Tuesday, October 31, 2006

Why We Need What We Fear, Part 2

(Day 13 of Countdown, Halloween)

For all of the wonders of science, and the inescapable fact that we owe virtually every convenience of our modern lives to scientific endeavor, we fear the future. After all, science has given us a means to annihilation at the very basis of matter—the atom. We first saw the horrific potential of this invisible speck of science in Hiroshima and Nagasaki but later saw more insidious dangers with the threatened meltdown of Three Mile Island and the disaster that played itself out at Chernobyl. The threats of genetically engineered disease and military strains of anthrax captured the science fiction imagination even before those menacing envelopes of white powder that appeared after September 11, 2001. Dr. Frankenstein and his monster are legion in both our reality and our imagination.

Similarly, we also fear our scientific efforts to improve society. In a world that has not only witnessed the horrors of Nazi eugenics experiments and genocide but also the syphilis experiments secretly conducted on blacks in the United States, it is easy to see why. Big Brother is alive and well in a country that has passed the Patriot Act, which allows for heightened surveillance and arrest of those suspected of being political enemies of the United States. The average American’s behavior is photographed and recorded innumerable times each day. We would be crazy to not be afraid of the abuse of such technology.

Countless science fiction stories feature technology gone mad—as with the robotic futures of The Terminator and The Matrix movies as well as the biological terrors of The Stand and Cabin Fever. We also fear the effects such technological advances are having on our psyches. The angry truck drivers of Duel and Joy Ride embody our fears of, and our own feelings of, road rage. The mindless mallwalkers in both versions of Dawn of the Dead embody our consumerist complacency. It says something that Invasion of the Bodysnatchers has often been interpreted as a metaphor for Stalinist repression of the individual while director Don Siegel has said he was thinking more about the uniformity of the American consumer society. The fact that the 1956 story has been remade in 1978, 1993 and 2006 (as The Visiting) says something about how Siegel’s conception of the idea holds up. Movies like The Stepford Wives, They Live and even the Matrix trilogy offer different takes on the same fear of loss of individuality. We fear an unsane future, whether it be in the violence loving society or its inhuman antidote in A Clockwork Orange.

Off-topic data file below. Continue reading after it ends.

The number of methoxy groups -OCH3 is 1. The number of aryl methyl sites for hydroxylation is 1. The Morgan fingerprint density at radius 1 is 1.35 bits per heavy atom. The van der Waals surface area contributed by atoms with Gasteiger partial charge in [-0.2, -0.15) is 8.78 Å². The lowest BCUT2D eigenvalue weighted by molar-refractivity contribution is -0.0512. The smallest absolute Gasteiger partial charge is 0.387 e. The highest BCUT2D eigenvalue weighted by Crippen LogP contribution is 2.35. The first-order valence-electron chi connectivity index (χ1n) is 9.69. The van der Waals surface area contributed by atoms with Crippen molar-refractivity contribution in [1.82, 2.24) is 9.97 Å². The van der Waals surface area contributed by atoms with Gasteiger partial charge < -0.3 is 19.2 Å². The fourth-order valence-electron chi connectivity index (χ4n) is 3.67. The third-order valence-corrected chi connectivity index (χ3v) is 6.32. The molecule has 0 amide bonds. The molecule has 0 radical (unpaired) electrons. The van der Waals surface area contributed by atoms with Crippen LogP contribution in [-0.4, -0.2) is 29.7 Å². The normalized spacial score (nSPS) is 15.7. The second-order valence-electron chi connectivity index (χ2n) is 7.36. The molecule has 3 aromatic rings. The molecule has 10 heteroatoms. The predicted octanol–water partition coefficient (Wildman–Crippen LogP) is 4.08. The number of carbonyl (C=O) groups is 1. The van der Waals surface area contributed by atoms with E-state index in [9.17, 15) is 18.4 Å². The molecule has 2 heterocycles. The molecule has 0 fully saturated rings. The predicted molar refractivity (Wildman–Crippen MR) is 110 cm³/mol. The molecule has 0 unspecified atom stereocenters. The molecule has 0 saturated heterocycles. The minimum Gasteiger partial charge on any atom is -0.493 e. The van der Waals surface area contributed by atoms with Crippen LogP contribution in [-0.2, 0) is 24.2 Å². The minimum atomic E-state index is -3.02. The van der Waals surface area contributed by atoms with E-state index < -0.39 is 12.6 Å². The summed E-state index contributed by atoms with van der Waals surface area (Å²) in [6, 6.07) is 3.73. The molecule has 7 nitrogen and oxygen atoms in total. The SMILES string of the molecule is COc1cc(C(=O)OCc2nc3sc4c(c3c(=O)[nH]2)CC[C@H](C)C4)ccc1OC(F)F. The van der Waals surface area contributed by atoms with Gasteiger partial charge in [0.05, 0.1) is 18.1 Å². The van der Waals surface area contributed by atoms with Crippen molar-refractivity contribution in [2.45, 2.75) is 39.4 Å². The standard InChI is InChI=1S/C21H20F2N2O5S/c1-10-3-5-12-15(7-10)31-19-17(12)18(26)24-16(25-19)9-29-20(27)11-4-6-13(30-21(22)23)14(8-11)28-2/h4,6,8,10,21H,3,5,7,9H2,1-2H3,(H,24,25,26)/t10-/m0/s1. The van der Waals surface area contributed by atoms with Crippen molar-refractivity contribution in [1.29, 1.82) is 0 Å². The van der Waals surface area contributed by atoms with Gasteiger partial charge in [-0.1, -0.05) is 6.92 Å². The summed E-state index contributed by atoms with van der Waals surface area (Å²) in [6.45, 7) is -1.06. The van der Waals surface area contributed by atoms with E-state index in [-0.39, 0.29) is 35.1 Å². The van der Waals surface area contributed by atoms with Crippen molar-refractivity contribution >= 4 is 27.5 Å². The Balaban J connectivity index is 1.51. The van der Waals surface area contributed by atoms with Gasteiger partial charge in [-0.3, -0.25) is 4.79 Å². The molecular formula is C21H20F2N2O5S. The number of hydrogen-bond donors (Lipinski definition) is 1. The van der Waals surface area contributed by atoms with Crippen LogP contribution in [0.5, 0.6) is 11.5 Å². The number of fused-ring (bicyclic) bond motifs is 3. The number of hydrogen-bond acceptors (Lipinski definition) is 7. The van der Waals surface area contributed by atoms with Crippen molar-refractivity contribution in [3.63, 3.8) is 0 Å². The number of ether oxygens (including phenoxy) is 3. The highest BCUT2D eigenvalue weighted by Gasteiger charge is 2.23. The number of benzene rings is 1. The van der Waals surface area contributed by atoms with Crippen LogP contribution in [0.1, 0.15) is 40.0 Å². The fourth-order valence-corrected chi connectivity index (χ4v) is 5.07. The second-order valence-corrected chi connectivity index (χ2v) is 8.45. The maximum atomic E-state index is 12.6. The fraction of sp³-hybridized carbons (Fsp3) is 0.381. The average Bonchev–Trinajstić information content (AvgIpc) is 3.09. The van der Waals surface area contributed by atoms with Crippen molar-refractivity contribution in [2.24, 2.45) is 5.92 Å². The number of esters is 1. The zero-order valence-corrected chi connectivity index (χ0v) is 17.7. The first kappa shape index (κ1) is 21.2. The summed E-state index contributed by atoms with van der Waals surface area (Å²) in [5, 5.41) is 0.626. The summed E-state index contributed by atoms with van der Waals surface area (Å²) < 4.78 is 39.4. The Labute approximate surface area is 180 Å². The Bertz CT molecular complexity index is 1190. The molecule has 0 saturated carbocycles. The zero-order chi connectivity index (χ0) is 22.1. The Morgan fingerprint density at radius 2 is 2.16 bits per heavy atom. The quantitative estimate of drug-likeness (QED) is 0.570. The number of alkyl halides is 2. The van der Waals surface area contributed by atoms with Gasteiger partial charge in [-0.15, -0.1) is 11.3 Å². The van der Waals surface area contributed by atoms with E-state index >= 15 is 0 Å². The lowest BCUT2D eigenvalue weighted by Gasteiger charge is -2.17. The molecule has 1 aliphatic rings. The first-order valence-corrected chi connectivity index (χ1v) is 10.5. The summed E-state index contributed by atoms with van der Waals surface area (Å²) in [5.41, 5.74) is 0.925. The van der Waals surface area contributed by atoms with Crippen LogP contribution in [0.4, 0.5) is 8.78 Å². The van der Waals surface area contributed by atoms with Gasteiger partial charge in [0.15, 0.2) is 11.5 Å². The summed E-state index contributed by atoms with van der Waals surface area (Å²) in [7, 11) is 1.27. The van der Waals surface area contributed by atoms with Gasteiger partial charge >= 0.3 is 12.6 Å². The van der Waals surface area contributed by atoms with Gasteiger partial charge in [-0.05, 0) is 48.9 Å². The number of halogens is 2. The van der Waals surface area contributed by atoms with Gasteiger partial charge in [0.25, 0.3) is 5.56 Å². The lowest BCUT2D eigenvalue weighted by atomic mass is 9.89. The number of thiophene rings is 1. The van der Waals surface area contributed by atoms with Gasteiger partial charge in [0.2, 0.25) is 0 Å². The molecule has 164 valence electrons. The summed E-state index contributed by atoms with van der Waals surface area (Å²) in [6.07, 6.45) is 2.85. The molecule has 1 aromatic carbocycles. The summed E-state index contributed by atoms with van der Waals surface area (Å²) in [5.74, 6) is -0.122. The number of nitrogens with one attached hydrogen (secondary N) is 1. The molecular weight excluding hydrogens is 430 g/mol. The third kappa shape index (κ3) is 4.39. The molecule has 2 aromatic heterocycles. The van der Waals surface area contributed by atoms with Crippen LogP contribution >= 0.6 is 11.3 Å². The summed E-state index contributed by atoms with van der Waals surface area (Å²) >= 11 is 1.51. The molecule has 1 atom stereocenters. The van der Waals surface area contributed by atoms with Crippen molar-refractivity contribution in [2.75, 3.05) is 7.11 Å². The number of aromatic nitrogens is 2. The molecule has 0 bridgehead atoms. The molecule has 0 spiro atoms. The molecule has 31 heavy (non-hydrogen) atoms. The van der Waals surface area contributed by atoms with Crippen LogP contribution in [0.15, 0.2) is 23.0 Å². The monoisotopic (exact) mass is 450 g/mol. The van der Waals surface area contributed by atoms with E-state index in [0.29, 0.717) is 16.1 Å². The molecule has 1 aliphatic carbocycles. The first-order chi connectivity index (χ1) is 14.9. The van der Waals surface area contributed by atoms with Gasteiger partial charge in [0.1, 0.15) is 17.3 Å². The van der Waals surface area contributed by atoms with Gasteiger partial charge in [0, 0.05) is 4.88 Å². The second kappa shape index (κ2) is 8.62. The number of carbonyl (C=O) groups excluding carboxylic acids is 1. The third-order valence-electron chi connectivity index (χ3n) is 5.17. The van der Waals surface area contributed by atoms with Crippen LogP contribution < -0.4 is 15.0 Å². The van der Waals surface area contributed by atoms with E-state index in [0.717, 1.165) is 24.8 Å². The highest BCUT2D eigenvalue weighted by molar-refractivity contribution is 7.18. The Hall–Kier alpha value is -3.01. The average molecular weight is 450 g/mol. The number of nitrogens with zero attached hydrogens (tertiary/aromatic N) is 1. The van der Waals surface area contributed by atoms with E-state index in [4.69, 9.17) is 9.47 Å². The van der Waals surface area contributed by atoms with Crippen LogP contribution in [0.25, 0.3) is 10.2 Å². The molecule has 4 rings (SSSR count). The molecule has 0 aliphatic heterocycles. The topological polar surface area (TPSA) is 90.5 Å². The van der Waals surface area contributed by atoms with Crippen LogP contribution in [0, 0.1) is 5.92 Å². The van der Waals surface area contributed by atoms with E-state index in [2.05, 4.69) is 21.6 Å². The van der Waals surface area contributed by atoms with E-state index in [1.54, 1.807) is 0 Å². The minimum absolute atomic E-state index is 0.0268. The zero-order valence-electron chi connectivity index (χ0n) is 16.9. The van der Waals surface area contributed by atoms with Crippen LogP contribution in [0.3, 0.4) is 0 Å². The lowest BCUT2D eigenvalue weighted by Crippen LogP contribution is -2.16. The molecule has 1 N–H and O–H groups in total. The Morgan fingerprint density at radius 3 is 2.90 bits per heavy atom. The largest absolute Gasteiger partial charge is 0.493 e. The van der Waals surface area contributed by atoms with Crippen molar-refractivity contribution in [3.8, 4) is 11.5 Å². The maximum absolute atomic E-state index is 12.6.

Along with our fear of insanity, science fiction offers some variation on all of our fears. The Frankenstein monster becomes HAL of 2001: A Space Odyssey and the replicants of Blade Runner. Vampires take over the Earth in Richard Matheson’s I Am Legend and The Omega Man. Our inner wolf is unleashed in the insanity of the rageaholic zombies of 28 Days Later. Not all sci fi but kindred, the new gothic heroines of Resident Evil, Underworld and Buffy the Vampire Slayer face all of these monsters and the infinite variety of madness, helplessness and alienation that causes them and is caused by them.

The future is the place where horror and science fiction become all but indistinguishable, but there are important common denominators in the vision. Science fiction horror is, in the main, a world of repressive order (dystopia) or a world of chaos. The great fear that connects these two visions lies in a distrust of human nature. We don’t trust our own ability to deal with what's coming our way.

What we expect and most fear about the future is a time of reckoning. We are afraid of that moment when we must face our fears and deal with them. On a crucial level, we are afraid of that moment when we can no longer take refuge in our child-like innocence, but we absolutely must take responsibility for setting things right. This fear binds horror and science fiction with yet another sibling, fantasy.

In J.R.R. Tolkien’s The Lord of the Rings, all of the elements of the horror reckoning exist in a world born out of mythology and our childhood imaginations. As with most horror, the fate of the world of the story lies in the hands of a very small number of people, the fellowship of the ring, several members of which hold nothing anything like real power in their mythic universe. But they do have a grasp on key secrets. And when they understand what needs to be done, they are bound together to achieve that goal. From the Ring Wraiths to the Balrog to the armies of Samoran and Sauron, monsters abound and threaten their quest, but the key to the future lies in the hands of the least of them, a little, unambitious, man-like creature called a hobbit. Though the hobbit would rather do anything than take the world on his shoulders, he alone might slip past the radar of the evil threatening the land, and so he sacrifices himself to do what he needs to do.